A group of parents of children on the autism spectrum say they’re ready to take legal action against the government of Quebec and its school boards, because they say the system is discriminating against their children.
They say the government’s lack of services and long waiting lists force them to seek private care.
Desperate to access services, parents like Sam Kuhn have resorted to crowdfunding to pay for the therapy his seven year-old daughter Charlotte needs.
Kuhn even protested in front of Quebec’s Public Health Minister Lucie Charlebois in an effort to access the services his daughter needs.
At a press conference on Sunday, parents were at wit’s end and left with no other choice but to take legal action.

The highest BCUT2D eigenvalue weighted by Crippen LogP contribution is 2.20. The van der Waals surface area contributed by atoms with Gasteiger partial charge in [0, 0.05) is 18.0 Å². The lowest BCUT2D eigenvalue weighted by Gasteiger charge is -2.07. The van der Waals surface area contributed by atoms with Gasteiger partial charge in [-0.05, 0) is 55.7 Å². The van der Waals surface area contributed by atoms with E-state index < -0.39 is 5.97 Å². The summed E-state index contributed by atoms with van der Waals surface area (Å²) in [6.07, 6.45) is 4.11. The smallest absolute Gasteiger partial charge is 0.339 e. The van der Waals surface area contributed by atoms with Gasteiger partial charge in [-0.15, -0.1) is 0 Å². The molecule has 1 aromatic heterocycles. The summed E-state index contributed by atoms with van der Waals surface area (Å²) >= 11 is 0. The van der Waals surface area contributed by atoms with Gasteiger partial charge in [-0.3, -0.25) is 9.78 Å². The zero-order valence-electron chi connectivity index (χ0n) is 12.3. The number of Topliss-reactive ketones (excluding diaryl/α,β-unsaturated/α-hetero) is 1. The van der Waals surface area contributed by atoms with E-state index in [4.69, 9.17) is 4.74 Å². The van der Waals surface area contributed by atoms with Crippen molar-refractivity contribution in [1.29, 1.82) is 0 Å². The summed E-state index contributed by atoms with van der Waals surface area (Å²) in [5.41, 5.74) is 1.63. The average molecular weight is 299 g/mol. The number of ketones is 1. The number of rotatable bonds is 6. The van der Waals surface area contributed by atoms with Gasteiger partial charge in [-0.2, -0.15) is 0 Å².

They now plan to file multiple civil rights complaints to the Commission of Human Rights.
The Centre for Research-Action on Race Relations (CRARR) believes the province’s failure to provide proper services and education is a clear display of discrimination based on disability — and that violates children’s rights.
Together, the parents and the centre are also looking to launch a class action lawsuit against school boards.
A spokesperson for public health minister Lucie Charlebois told Global News the government is aware of the increasing needs of the autism community. And that’s why the province is investing $29 million a year into its 2017-2022 autism action plan.